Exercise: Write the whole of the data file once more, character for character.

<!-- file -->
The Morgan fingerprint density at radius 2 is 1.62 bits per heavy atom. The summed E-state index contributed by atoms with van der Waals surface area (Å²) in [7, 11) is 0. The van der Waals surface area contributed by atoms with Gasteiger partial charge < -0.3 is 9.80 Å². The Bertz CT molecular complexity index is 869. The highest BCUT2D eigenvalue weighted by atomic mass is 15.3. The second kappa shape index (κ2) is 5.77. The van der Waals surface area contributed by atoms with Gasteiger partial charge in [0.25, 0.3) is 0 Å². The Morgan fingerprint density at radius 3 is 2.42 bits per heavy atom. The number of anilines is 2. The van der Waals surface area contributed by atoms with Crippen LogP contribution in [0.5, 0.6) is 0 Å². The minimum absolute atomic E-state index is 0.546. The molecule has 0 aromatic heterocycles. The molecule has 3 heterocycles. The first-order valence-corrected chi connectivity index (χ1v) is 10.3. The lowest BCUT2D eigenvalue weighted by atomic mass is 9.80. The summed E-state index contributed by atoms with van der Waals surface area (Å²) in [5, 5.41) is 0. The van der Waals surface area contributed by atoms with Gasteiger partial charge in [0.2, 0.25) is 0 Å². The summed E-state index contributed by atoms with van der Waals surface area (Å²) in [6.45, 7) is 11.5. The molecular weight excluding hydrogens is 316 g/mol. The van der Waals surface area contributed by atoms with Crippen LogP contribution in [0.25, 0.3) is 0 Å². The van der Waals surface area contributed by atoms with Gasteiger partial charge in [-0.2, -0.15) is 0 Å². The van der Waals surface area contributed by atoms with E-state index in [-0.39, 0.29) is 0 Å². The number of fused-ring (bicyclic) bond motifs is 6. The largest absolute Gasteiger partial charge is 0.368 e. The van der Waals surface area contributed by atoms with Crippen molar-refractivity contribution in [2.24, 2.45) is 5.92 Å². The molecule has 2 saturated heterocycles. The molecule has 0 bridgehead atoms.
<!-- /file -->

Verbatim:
The Morgan fingerprint density at radius 2 is 1.62 bits per heavy atom. The summed E-state index contributed by atoms with van der Waals surface area (Å²) in [7, 11) is 0. The van der Waals surface area contributed by atoms with Gasteiger partial charge < -0.3 is 9.80 Å². The Bertz CT molecular complexity index is 869. The highest BCUT2D eigenvalue weighted by atomic mass is 15.3. The second kappa shape index (κ2) is 5.77. The van der Waals surface area contributed by atoms with Gasteiger partial charge in [0.25, 0.3) is 0 Å². The Morgan fingerprint density at radius 3 is 2.42 bits per heavy atom. The number of anilines is 2. The van der Waals surface area contributed by atoms with Crippen LogP contribution in [0.5, 0.6) is 0 Å². The minimum absolute atomic E-state index is 0.546. The molecule has 0 aromatic heterocycles. The molecule has 3 heterocycles. The first-order valence-corrected chi connectivity index (χ1v) is 10.3. The lowest BCUT2D eigenvalue weighted by atomic mass is 9.80. The summed E-state index contributed by atoms with van der Waals surface area (Å²) in [5, 5.41) is 0. The van der Waals surface area contributed by atoms with Gasteiger partial charge in [0.2, 0.25) is 0 Å². The summed E-state index contributed by atoms with van der Waals surface area (Å²) in [6.45, 7) is 11.5. The molecular weight excluding hydrogens is 316 g/mol. The van der Waals surface area contributed by atoms with Crippen LogP contribution in [0.25, 0.3) is 0 Å². The van der Waals surface area contributed by atoms with Gasteiger partial charge in [-0.2, -0.15) is 0 Å². The van der Waals surface area contributed by atoms with E-state index in [-0.39, 0.29) is 0 Å². The number of fused-ring (bicyclic) bond motifs is 6. The largest absolute Gasteiger partial charge is 0.368 e. The van der Waals surface area contributed by atoms with Crippen molar-refractivity contribution in [2.24, 2.45) is 5.92 Å². The molecule has 2 saturated heterocycles. The molecule has 0 bridgehead atoms.